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The Seminar captures a two-day panel discussion on security issues of Climate Risk, Armaments and Stability in the Arab region. The symposium was held at the Bristol Hotel in Beirut (17 and 18 January) and was conducted in partnership with the Swedish Institute in Alexandria, the Stockholm International Peace Research Institute and the Centre For Arab Unity Studies, and brought together over twenty-three analysts to examine the impacts of Climate change and armament on the stability and the overall developing trends in the region. The symposium is conducted with the intent of improving the prospects of peace in the region, and marks the publication of the 50th SIPRI yearbook.

The seminar began with opening remarks from organizing partners Nils Eliasson (Director of SwedAlex), Dan Smith (Director of SIPRI), and Luna AbuSwaireh (Director of CAUS), and proceeded with presentations from various speakers on an array of issues pertaining to the seminar topic. According to Dan Smith, volumes of arms transfers and military expenditures have been growing at an unprecedented rate throughout the region. However, trends vary according to the impact of different key foreign players in region, a topic of interest that will be thoroughly tackled throughout the seminar discussions. Following the opening remarks, Youssef Sawani (Director of Research & Studies, CAUS) announces the launch of the first SIPRI yearbook in Arabic.

The first session is titled “Regional spending on armaments and its negative impact on stability and development”, and is chaired by Ahmed El-Sayed El-Naggar, Economist and researcher in Arab Affairs. Dr. Akil Mahfoud’s paper titled “Arms, politics and development in the Arab region: the case of Syria” was presented by Dr. Sawani. Mahfoud’s paper argues that the Bashar government is not the sole responsible for the heavy armament situation in Syria. This situation mainly involved foreign actors, in particular Israel, the United States, Russia and Iran, who maintain hostile relations due to conflicting geopolitical interests. He emphasizes the need for recuperation of the military authority and the role state in order to hamper the heavy armament situation in Syria.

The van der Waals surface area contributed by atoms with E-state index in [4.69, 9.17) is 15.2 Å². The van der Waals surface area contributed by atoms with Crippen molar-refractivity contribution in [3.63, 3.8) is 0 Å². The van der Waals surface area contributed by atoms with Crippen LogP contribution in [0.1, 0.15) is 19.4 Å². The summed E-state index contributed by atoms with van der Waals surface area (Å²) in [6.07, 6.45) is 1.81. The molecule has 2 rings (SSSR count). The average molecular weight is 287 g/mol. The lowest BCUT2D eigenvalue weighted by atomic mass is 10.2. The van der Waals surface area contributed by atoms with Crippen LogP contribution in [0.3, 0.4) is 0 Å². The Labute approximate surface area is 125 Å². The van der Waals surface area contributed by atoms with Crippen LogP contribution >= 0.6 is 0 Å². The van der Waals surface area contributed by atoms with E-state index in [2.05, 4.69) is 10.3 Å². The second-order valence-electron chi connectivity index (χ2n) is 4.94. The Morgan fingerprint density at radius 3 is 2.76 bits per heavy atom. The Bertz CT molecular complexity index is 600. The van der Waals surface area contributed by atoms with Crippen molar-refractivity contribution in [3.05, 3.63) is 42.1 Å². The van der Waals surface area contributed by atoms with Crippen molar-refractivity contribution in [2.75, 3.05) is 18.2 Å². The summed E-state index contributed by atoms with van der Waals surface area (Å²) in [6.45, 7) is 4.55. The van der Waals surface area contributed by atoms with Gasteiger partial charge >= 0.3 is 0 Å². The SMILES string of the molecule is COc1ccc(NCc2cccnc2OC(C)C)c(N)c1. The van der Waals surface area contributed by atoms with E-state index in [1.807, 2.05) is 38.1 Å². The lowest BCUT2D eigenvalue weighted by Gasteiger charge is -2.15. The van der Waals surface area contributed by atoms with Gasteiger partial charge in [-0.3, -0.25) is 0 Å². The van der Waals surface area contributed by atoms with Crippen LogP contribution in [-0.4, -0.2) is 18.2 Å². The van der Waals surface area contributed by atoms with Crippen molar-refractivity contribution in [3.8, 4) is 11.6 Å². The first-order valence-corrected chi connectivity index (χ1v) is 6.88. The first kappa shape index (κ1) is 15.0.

Akil’s research was then followed by a presentation on a proposed “WMD-free zone in the Middle East”, conducted by Tytti Erasto. According to Erasto, a possible solution to establish a possible WMD free zone in the Middle East would have to occur without the initial involvement of Israel. A second one would involve the introduction of a WMD-free zone process at the Regional Security and Arms Control dialogue (RSDAC), which may eventually attract Israel to join the dialogue.

The third speaker is Alexandra Kuimova, and her research deals with “Russian arms export in the MENA region”. According to Kuimova, the motivation for Russia to export arms in the MENA region lies in the fact that Russia has economic, security and political interests in the region. Kuimova provided a number of recommendations for policy makers and experts working with arms transfers’ issues, one of them calls for analysts to carefully examine the possible impact of Russia’s arms export on regional security: the lack of conditionality to its arms sales may lead to negative implications, such as violations of humanitarian law.

 The second session is titled “Regional tensions and their evolution”, and is chaired by Nahla Yassine Hamdan, professor and international mediation consultant. The first speaker is Dan Smith and his topic of discussion focuses on the trend-line of external intervention in the Middle East and North Africa. According to Smith, the tendency for external intervention from the US and Europe in the MENA region has recently been diminishing. He notes, on the other hand, that the appetite for Russian intervention seems to be growing exponentially. Due to the changing dynamics of foreign intervention, Smith argues for a need to reformulate policy making tools and the general research focuses of experts.